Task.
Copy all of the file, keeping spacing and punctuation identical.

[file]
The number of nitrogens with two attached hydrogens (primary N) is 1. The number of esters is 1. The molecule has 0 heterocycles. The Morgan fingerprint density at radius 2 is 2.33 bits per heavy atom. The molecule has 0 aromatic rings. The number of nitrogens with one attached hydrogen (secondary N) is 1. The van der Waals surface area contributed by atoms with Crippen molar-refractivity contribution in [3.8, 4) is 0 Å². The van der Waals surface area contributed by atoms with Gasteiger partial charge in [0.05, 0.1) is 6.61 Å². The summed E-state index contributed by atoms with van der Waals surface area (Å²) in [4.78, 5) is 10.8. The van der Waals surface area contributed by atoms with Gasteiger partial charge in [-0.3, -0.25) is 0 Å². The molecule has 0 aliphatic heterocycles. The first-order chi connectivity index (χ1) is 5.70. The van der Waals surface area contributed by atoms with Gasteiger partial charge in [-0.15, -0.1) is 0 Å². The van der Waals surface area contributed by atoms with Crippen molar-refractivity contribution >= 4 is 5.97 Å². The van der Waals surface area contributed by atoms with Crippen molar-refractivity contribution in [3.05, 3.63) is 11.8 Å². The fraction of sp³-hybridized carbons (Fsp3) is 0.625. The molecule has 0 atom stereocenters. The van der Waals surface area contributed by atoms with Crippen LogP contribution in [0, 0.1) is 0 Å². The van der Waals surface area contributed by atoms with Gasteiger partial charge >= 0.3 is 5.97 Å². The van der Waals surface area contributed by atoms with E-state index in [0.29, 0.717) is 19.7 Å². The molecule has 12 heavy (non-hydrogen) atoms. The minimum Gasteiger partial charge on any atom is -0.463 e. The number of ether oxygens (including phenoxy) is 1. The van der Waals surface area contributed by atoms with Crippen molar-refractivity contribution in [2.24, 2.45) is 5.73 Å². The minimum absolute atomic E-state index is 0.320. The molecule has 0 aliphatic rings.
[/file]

The number of nitrogens with two attached hydrogens (primary N) is 1. The number of esters is 1. The molecule has 0 heterocycles. The Morgan fingerprint density at radius 2 is 2.33 bits per heavy atom. The molecule has 0 aromatic rings. The number of nitrogens with one attached hydrogen (secondary N) is 1. The van der Waals surface area contributed by atoms with Crippen molar-refractivity contribution in [3.8, 4) is 0 Å². The van der Waals surface area contributed by atoms with Gasteiger partial charge in [0.05, 0.1) is 6.61 Å². The summed E-state index contributed by atoms with van der Waals surface area (Å²) in [4.78, 5) is 10.8. The van der Waals surface area contributed by atoms with Gasteiger partial charge in [-0.3, -0.25) is 0 Å². The molecule has 0 aliphatic heterocycles. The first-order chi connectivity index (χ1) is 5.70. The van der Waals surface area contributed by atoms with Gasteiger partial charge in [-0.15, -0.1) is 0 Å². The van der Waals surface area contributed by atoms with Crippen molar-refractivity contribution >= 4 is 5.97 Å². The van der Waals surface area contributed by atoms with Crippen molar-refractivity contribution in [3.05, 3.63) is 11.8 Å². The fraction of sp³-hybridized carbons (Fsp3) is 0.625. The molecule has 0 atom stereocenters. The van der Waals surface area contributed by atoms with Crippen LogP contribution in [0, 0.1) is 0 Å². The van der Waals surface area contributed by atoms with Gasteiger partial charge >= 0.3 is 5.97 Å². The van der Waals surface area contributed by atoms with E-state index in [0.29, 0.717) is 19.7 Å². The molecule has 12 heavy (non-hydrogen) atoms. The minimum Gasteiger partial charge on any atom is -0.463 e. The number of ether oxygens (including phenoxy) is 1. The van der Waals surface area contributed by atoms with Crippen molar-refractivity contribution in [2.24, 2.45) is 5.73 Å². The minimum absolute atomic E-state index is 0.320. The molecule has 0 aliphatic rings.